There is no point during the film at which any of the characters smoke. Dargis of The New York Times unwittingly states, "Thank You for Smoking is rated R (Under 17 requires accompanying parent or adult guardian). It includes mild violence, discreet sex and, of course, countless cigarettes."[16] In the film, even Robert Duvall's filtered cigarette maverick "The Captain" is shown repeatedly drinking mint juleps rather than smoking cigarettes. Some critics argue that Reitman's reluctance to show the characters smoking is further confirmation of the film's anti-smoking stance. Reitman has issued statements disagreeing with this view. He said in an interview that "While it's not anti-smoking, it's very important people don't think that this is a pro-smoking movie. It's about freedom of choice."[22] Buckley said about the decision to omit smoking that "[I]t was very deliberate, and I think rather cool."[23]

Industry reaction

The tobacco industry itself has been reluctant to take any sides or comment on the film. When New York Times reporter Michael Jankowsky contacted an Altria publicist about the tobacco giant's reaction, she "hesitated to respond, insisting that the film looks dated and poorly reflects the industry with depictions of tobacco executives as highly paid sleazeballs."[24] Though Thank You for Smoking pokes fun at the industry, the novel it was adapted from is a much harsher critic of tobacco lobbyists, and the major tobacco companies have mostly kept quiet on the issue.


Thank You for Smoking did not receive a wide variety of nominations from the major award circuits; however, it did garner two Golden Globe nominations in its year for Best Picture (Musical or Comedy) and Best Actor in the same film genre for Aaron Eckhart's portrayal of Nick Naylor. The Broadcast Film Association recognized Cameron Bright for his performance as Joey with a nomination for Best Young Actor, and also gave the film itself a nomination in the Comedy category. Jason Reitman received the Best Directorial Debut award from the National Board of Review of Motion Pictures.[25]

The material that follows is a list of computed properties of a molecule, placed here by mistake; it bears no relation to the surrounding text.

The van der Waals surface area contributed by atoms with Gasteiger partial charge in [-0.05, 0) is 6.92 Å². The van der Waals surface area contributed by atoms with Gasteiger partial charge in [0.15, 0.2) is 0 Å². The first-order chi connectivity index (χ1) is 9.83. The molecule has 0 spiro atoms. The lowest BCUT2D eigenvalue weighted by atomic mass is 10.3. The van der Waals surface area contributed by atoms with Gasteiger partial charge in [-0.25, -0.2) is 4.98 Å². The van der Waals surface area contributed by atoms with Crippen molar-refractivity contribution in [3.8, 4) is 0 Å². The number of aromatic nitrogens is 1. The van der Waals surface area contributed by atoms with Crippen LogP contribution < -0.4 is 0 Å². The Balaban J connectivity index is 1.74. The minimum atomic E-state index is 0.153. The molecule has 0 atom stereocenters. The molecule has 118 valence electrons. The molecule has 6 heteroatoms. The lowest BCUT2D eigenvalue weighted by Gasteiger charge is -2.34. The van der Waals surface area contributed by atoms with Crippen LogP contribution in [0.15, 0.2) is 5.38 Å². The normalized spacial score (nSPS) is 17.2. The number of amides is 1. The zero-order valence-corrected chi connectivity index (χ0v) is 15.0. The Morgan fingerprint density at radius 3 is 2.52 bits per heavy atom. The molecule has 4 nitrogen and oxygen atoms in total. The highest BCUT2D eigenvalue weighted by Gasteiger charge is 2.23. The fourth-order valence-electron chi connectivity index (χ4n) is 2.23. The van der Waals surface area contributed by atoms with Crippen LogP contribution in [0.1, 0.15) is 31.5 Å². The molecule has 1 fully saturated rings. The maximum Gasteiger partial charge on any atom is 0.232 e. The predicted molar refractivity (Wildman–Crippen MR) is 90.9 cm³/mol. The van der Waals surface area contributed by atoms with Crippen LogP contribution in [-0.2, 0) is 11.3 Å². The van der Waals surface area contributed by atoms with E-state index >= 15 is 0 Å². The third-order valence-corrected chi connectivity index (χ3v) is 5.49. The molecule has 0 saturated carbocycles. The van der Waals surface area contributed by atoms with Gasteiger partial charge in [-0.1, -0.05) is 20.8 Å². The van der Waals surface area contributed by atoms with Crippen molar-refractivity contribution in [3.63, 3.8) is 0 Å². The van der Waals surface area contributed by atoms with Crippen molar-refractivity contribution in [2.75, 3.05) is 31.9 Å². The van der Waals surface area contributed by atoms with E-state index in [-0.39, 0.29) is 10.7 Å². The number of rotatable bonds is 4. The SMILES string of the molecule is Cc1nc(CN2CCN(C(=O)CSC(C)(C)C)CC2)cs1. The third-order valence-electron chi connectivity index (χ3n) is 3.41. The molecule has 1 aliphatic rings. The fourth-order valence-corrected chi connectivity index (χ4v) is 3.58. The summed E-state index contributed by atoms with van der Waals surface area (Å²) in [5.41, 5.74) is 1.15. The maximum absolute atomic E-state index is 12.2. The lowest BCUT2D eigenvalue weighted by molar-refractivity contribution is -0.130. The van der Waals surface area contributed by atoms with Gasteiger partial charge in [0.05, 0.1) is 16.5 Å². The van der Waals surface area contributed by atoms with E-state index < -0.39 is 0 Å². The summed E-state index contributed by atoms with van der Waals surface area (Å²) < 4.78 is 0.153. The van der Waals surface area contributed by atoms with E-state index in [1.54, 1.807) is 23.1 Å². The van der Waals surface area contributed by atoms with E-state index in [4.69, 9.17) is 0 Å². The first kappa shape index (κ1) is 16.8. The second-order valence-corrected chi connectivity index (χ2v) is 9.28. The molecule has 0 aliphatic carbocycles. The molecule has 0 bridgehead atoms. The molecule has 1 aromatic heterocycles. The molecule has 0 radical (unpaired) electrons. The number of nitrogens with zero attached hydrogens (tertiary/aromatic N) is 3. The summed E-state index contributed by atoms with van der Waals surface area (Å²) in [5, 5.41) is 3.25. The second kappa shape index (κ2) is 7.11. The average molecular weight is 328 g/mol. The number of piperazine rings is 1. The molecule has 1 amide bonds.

Thank You for Smoking (Music from the Motion Picture)
Soundtrack album by Various artists
Released April 18, 2006
Recorded Various times
Genre Soundtrack
Length 38:02
Label Lakeshore Records
Professional ratings
Review scores

The Thank You for Smoking soundtrack was released April 14, 2006 and the CD came out on April 18, 2006. The first nine tracks are popular songs about smoking taken from the 1940s, 1950s, and 1960s. The famous track "Smoke! Smoke! Smoke! (That Cigarette)" opens the film. The final four tracks are instrumentals from the original score of Rolfe Kent, who had been nominated for best original score for his work on Sideways. AllMusic wrote that "The thread is obvious, but the selections sound handpicked rather than researched solely on the basis of their subject matter." Other critics have called the soundtrack "demented."[27]

  1. "Smoke! Smoke! Smoke! (That Cigarette)" (Tex Williams) – 2:54
  2. "Smoke Rings" (The Mills Brothers) – 2:55
  3. "Greenback Dollar" (The Kingston Trio) – 2:52
  4. "Little Organ Fugue" (The Swingle Singers) – 2:23
  5. "Smoke Gets in Your Eyes" (The Platters) – 2:40
  6. "Three Cigarettes in an Ashtray" (Patsy Cline) – 2:16
  7. "Cigarettes and Whisky" (Ramblin' Jack Elliott) – 2:02
  8. "Cigarettes and Coffee" (Otis Redding) – 3:52
  9. "Another Puff" (Jerry Reed) – 4:06
  10. "Intro & Tobacco One" (Rolfe Kent) – 3:02
  11. "Donate It & Sex Back in Cigarettes" (Rolfe Kent) – 3:01
  12. "Joey & Drums of Doom" (Rolfe Kent) – 2:59
  13. "Spanish Epilogue Revisited" (Rolfe Kent) – 3:00
  14. "Wind of Change" (Scorpions) – 5:11